By: Jen Russon
More than cookie sales are keeping the Girl Scouts of Southeast Florida busy right now. This month also marks the reopening of their beloved Camp Telogia, located on Holmberg Road in Parkland.
Camp Telogia, the only Girl Scouts campsite in Broward, closed in the summer of 2017. At just over 13 acres, it had nine platform tents that slept four girls each. The full cooking facilities, wide open fields and sweet-smelling pines were a bounty that thousands of Girl Scouts, past and present, were crestfallen to lose.
But lose it they did when the Board of Directors of Girl Scouts of Southeast Florida cited high costs and underuse of the 9.5 acres given the Girl Scouts by Broward County in 1961. Even the three acres brought by the organization afterwards, were being sold to a private buyer who planned to build a home there.
Thanks to a restriction written into the 56-year-old deed, it wasn’t sold, and because the property had been unused for two years, its ownership reverted back to Broward County.
On the first Saturday of the year, the secluded site of Camp Telogia, a word which means wandering and meandering, returned to the Girl Scouts of Southeast Florida. With an event that included crafts, cookouts and s’mores, it was the first since the site closed in June 2017.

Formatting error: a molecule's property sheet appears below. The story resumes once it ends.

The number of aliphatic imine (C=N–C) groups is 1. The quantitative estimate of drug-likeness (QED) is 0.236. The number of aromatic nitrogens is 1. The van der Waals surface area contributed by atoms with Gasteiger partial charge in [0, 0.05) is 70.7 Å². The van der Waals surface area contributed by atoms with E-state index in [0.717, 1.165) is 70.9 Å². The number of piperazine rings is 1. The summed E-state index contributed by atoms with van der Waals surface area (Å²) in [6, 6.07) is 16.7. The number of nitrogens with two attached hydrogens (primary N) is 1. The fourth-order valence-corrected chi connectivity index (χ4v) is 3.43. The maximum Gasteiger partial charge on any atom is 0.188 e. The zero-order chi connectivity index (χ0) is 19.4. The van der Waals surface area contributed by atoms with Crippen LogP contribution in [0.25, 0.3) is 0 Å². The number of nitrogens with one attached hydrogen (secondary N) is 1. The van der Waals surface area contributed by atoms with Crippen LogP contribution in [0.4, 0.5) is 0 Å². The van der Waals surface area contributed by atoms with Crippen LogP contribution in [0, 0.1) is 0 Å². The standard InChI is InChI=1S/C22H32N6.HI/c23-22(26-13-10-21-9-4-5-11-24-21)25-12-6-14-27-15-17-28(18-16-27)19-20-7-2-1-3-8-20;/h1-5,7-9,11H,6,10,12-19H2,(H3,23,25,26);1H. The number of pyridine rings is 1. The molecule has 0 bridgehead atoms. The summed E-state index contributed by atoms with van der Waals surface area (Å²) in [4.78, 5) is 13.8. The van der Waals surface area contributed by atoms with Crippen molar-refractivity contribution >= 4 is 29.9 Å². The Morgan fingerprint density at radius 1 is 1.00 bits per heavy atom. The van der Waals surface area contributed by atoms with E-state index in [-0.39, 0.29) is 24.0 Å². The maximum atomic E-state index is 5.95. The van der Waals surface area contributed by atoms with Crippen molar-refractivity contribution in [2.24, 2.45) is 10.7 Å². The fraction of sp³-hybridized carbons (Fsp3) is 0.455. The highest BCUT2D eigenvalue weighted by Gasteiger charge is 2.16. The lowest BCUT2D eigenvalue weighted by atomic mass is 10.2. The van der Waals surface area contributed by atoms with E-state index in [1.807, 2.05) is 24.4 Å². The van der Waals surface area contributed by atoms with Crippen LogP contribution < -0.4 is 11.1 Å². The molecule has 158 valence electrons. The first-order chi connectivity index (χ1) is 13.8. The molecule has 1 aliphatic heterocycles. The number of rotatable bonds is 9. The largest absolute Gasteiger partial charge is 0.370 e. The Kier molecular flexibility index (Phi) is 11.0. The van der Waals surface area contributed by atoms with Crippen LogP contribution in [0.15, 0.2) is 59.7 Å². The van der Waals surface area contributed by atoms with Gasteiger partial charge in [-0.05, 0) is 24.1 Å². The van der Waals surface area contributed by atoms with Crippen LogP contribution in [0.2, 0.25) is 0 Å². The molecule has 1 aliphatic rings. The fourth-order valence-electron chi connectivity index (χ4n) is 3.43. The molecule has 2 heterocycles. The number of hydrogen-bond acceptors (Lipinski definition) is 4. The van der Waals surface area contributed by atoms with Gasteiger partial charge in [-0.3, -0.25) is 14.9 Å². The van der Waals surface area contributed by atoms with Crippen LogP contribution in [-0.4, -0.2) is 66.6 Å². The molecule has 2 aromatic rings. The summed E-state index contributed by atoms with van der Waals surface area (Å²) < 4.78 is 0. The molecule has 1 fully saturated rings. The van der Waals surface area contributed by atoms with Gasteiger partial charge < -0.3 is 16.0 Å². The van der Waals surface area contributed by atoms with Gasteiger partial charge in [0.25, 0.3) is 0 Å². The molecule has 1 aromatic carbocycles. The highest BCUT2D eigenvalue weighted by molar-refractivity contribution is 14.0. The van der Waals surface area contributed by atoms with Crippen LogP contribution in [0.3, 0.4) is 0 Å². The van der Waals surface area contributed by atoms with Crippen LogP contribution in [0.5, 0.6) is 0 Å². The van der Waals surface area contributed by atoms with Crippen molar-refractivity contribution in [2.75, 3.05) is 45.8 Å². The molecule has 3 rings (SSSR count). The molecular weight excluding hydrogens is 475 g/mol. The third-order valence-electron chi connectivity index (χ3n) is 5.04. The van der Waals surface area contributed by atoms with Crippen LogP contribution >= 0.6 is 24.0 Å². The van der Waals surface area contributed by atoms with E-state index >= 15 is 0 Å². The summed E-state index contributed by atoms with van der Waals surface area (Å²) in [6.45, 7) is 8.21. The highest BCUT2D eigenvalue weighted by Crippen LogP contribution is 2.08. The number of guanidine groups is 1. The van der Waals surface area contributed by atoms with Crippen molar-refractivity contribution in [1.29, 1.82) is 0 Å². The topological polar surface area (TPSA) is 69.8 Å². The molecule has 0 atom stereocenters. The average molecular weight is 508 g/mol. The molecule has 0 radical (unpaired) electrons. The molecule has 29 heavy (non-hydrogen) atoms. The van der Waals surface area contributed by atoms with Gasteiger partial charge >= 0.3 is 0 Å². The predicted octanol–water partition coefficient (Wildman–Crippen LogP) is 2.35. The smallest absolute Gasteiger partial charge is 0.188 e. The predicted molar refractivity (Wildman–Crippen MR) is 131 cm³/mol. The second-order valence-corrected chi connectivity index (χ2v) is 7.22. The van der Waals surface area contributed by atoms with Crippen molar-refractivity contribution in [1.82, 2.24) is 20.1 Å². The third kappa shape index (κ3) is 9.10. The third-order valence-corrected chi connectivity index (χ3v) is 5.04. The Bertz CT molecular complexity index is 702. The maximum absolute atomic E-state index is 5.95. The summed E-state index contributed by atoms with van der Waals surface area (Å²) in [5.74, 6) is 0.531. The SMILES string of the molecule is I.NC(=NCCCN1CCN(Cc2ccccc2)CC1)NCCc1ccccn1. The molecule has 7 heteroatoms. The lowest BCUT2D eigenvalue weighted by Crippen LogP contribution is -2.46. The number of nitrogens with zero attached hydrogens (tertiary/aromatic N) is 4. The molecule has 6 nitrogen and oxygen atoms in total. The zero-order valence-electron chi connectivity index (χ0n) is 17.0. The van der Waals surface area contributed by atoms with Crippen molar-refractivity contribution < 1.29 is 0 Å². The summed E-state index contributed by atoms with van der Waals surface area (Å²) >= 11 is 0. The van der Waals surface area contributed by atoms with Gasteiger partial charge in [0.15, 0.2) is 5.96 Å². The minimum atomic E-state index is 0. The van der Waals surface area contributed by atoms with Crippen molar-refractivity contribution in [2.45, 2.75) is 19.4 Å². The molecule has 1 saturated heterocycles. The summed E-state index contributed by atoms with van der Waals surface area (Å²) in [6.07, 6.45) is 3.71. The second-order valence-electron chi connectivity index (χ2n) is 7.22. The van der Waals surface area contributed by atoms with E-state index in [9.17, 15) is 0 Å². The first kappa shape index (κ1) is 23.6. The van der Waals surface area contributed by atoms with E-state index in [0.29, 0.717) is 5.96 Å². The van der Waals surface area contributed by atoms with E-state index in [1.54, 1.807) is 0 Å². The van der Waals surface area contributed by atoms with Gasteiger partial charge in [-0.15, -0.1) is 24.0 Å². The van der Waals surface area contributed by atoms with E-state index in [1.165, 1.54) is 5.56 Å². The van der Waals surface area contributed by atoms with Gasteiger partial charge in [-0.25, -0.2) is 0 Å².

Broward County Commissioner Michael Udine and Parkland Mayor Christine Hunschofsky were happy about the news.
“It’s good for the area. It’s good for the Girl Scouts, said Udine. “Plus, it will stay green and open. Let them keep operating the property for future generations of Girl Scouts.”
Parkland Mayor Christine Hunschofsky had nothing but good things to say about the camp.
“Telogia has been such an important part of Parkland’s history. I’m happy they made the decision to continue,” she said of the Southeast Council’s decision to use the campground for day programs.
Lisa Y. Johnson, chief executive of the council said the campsite will not be used for overnight activities. There are long-term plans to build new pavilions and bathrooms at Camp Telogia, with short-term goals like improving parking, landscaping and renovating the uni-house happening now. Three new fire pits are also in the works.
Johnson said improvements to Camp Telogia will transform the site into a fully functioning day program. She anticipates this will take three to five years. Because the improvements could top $1 million, the Girl Scouts will be, according to Johnson, “working at the speed that the funds allow.”
Johnson credited the desire from Girl Scout members as the driving force behind getting Telogia back. In the past couple of years, she said the organization has added more outdoor programming.
Membership in the six counties she oversees is up around 10,000 girls – from “Daisy” kindergartners to 12th grade “ambassadors.”
Johnson said she noticed a renewed spark in girls participating in outdoor activities, and that it drove she and her fellow board of directors to take Camp Telogia back.
“We believe usage in the future will support the decision made,” Johnson said.